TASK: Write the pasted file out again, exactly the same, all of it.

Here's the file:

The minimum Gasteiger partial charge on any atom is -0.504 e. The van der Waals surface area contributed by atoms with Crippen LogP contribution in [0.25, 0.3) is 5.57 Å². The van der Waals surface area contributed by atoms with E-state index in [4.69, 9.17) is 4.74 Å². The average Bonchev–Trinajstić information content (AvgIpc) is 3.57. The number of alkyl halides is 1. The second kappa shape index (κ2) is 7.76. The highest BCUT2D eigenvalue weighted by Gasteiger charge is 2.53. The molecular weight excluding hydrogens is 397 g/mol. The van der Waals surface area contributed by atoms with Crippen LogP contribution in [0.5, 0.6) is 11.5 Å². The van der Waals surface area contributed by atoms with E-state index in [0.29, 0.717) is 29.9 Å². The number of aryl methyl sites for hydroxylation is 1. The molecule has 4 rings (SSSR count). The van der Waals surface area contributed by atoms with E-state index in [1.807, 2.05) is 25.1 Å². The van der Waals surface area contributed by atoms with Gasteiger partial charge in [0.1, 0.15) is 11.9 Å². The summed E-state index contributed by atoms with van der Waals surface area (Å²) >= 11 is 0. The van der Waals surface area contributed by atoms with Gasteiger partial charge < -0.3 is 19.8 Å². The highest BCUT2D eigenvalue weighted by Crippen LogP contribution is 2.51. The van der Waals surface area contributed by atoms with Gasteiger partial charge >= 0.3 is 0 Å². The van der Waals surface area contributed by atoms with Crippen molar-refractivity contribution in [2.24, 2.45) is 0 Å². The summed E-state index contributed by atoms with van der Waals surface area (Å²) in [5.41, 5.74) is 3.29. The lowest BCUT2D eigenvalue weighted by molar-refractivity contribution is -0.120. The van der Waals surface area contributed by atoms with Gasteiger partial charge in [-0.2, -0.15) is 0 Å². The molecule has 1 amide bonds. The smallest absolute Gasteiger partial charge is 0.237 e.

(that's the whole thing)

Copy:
The minimum Gasteiger partial charge on any atom is -0.504 e. The van der Waals surface area contributed by atoms with Crippen LogP contribution in [0.25, 0.3) is 5.57 Å². The van der Waals surface area contributed by atoms with E-state index in [4.69, 9.17) is 4.74 Å². The average Bonchev–Trinajstić information content (AvgIpc) is 3.57. The number of alkyl halides is 1. The second kappa shape index (κ2) is 7.76. The highest BCUT2D eigenvalue weighted by Gasteiger charge is 2.53. The molecular weight excluding hydrogens is 397 g/mol. The van der Waals surface area contributed by atoms with Crippen LogP contribution in [0.5, 0.6) is 11.5 Å². The van der Waals surface area contributed by atoms with E-state index in [0.29, 0.717) is 29.9 Å². The number of aryl methyl sites for hydroxylation is 1. The molecule has 4 rings (SSSR count). The van der Waals surface area contributed by atoms with E-state index in [1.807, 2.05) is 25.1 Å². The van der Waals surface area contributed by atoms with Gasteiger partial charge in [0.1, 0.15) is 11.9 Å². The summed E-state index contributed by atoms with van der Waals surface area (Å²) >= 11 is 0. The van der Waals surface area contributed by atoms with Gasteiger partial charge < -0.3 is 19.8 Å². The highest BCUT2D eigenvalue weighted by Crippen LogP contribution is 2.51. The van der Waals surface area contributed by atoms with Gasteiger partial charge >= 0.3 is 0 Å². The van der Waals surface area contributed by atoms with Crippen molar-refractivity contribution in [2.24, 2.45) is 0 Å². The summed E-state index contributed by atoms with van der Waals surface area (Å²) in [5.41, 5.74) is 3.29. The lowest BCUT2D eigenvalue weighted by molar-refractivity contribution is -0.120. The van der Waals surface area contributed by atoms with Gasteiger partial charge in [-0.2, -0.15) is 0 Å². The molecule has 1 amide bonds. The smallest absolute Gasteiger partial charge is 0.237 e.